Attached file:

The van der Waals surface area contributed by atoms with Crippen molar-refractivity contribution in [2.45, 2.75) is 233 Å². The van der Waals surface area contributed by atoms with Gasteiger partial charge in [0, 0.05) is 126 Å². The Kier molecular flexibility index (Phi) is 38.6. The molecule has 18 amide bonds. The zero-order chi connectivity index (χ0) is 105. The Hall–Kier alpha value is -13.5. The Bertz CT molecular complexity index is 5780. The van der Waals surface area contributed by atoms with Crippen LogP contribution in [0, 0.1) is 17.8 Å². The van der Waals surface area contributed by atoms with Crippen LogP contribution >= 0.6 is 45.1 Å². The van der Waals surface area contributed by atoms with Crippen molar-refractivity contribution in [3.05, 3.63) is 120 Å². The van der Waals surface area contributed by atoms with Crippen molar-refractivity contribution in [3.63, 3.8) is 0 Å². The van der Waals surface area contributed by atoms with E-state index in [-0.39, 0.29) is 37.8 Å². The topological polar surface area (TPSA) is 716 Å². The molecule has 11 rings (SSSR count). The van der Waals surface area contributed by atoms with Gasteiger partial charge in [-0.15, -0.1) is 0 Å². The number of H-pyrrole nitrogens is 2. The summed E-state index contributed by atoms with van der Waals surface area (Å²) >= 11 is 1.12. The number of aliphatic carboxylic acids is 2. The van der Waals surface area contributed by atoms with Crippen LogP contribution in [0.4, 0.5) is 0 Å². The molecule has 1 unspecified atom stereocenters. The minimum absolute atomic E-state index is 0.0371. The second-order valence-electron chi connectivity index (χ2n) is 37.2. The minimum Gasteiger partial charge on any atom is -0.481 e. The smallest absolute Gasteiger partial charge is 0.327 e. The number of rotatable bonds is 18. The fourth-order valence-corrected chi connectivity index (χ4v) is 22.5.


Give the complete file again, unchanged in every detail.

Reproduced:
The van der Waals surface area contributed by atoms with Crippen molar-refractivity contribution in [2.45, 2.75) is 233 Å². The van der Waals surface area contributed by atoms with Gasteiger partial charge in [0, 0.05) is 126 Å². The Kier molecular flexibility index (Phi) is 38.6. The molecule has 18 amide bonds. The zero-order chi connectivity index (χ0) is 105. The Hall–Kier alpha value is -13.5. The Bertz CT molecular complexity index is 5780. The van der Waals surface area contributed by atoms with Crippen LogP contribution in [0, 0.1) is 17.8 Å². The van der Waals surface area contributed by atoms with Crippen LogP contribution >= 0.6 is 45.1 Å². The van der Waals surface area contributed by atoms with Crippen molar-refractivity contribution in [3.05, 3.63) is 120 Å². The van der Waals surface area contributed by atoms with Crippen molar-refractivity contribution in [3.63, 3.8) is 0 Å². The van der Waals surface area contributed by atoms with E-state index in [-0.39, 0.29) is 37.8 Å². The topological polar surface area (TPSA) is 716 Å². The molecule has 11 rings (SSSR count). The van der Waals surface area contributed by atoms with Gasteiger partial charge in [-0.15, -0.1) is 0 Å². The number of H-pyrrole nitrogens is 2. The summed E-state index contributed by atoms with van der Waals surface area (Å²) >= 11 is 1.12. The number of aliphatic carboxylic acids is 2. The van der Waals surface area contributed by atoms with Crippen LogP contribution in [0.4, 0.5) is 0 Å². The molecule has 1 unspecified atom stereocenters. The minimum absolute atomic E-state index is 0.0371. The second-order valence-electron chi connectivity index (χ2n) is 37.2. The minimum Gasteiger partial charge on any atom is -0.481 e. The smallest absolute Gasteiger partial charge is 0.327 e. The number of rotatable bonds is 18. The fourth-order valence-corrected chi connectivity index (χ4v) is 22.5.